Perhaps Knox’s penchant for visual music-making comes from his love for cinema or his work as a projectionist in Chicago, or perhaps it is innate and not bred – it doesn’t really matter; the most exciting and fresh aspect of Knox’s body of work is undeniably its cinematic feel. Despite Knox’s colorful arrangements (including creative uses of everything from kazoos to cellos to handsaws), his music somehow plays out for us in black and white. On “Smartass” (off of his 2011 Evryman For Himself) the narrator takes us along on a short tour of his life. He lives, it seems, in a perennially nocturnal underworld that is pitted against him. Knox’s vocal delivery on this track gives the narrator a chillingly joyful nihilism that shines through as he croons: “What to do/When I'm through?/I got kicked in the teeth/But so can you/And she can too.” The band sways along, ignoring the ominous musings of its leader. The song has always felt to me a long-lost cousin to Bob Dylan’s hard-to-find “Night After Night.”


Knox dragged along his piano for 2018’s Chasescene (another hint to his love for film?) and delivered another statement album. The opening track, “Keturahwaltz,” sets out a tone that is hard to identify, much like the rest of the album. It is a beautiful two-and-a-half-minute instrumental that starts out remote and unnerving but twists and shifts during its limited runtime, eventually winning out over itself and ending triumphantly positive. It’s remarkable to listen to. It is incredibly indulging to listen to the album as it slithers through genres as seamlessly as it does emotions, much like its opening overture.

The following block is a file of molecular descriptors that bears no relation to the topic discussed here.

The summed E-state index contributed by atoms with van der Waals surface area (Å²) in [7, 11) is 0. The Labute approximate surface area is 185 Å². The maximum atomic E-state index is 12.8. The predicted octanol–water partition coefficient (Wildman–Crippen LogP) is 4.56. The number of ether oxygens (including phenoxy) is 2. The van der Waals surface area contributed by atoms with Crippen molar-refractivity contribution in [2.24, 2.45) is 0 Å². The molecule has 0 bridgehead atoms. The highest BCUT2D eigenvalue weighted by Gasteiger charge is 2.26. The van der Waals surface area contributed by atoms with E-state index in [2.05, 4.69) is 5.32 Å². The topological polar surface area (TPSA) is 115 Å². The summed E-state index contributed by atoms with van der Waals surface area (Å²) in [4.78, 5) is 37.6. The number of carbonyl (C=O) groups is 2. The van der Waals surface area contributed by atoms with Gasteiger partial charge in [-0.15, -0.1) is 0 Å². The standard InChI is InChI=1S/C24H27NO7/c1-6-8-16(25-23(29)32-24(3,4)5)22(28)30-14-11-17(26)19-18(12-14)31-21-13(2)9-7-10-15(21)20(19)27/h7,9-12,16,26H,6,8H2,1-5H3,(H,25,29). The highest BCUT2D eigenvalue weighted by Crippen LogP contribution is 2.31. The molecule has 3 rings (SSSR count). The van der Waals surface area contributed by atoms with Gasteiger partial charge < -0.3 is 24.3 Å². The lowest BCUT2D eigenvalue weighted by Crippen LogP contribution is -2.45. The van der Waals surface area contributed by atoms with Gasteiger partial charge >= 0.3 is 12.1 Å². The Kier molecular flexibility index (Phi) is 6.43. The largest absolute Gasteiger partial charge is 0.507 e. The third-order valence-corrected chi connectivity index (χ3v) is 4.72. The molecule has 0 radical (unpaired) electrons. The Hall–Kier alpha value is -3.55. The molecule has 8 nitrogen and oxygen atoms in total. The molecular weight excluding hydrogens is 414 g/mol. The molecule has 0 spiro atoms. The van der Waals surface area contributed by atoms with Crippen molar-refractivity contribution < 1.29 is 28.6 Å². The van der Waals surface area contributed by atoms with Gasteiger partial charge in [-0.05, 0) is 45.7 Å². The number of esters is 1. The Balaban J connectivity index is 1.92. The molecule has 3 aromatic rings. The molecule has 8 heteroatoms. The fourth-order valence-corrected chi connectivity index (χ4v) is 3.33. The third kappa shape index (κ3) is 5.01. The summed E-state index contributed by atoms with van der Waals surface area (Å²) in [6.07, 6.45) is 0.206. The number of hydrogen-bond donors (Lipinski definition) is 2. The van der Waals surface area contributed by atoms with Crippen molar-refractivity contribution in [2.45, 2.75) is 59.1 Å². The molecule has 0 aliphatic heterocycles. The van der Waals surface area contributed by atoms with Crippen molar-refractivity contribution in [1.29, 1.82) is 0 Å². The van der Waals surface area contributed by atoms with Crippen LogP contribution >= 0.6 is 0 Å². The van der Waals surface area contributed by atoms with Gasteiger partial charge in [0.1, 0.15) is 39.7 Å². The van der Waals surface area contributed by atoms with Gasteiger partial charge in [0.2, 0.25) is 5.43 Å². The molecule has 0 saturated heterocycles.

I’ve come to the end of the introduction and love letter sections of this article and will conclude with my short plea. It’s quite simple: I want to, as you may have guessed, ask you to listen to Daniel Knox if you have not already and escape into his music and world. This is not the lazy escapism of Marvel/DC movies or binging on Netflix shows: it is a rare escapism that challenges, confuses, and sometimes frightens you. It is an escapism that I desperately needed in my life. I can’t possibly say that you need it as I did, but I can only invite you to try the trip. ▲


Ahmed Ragheb is an independent filmmaker from Cairo, Egypt. He is now based in Pittsburgh and, with his partner, Lily, he is working on a series of short films. You can follow along with them on social media at @dogdoorfilms!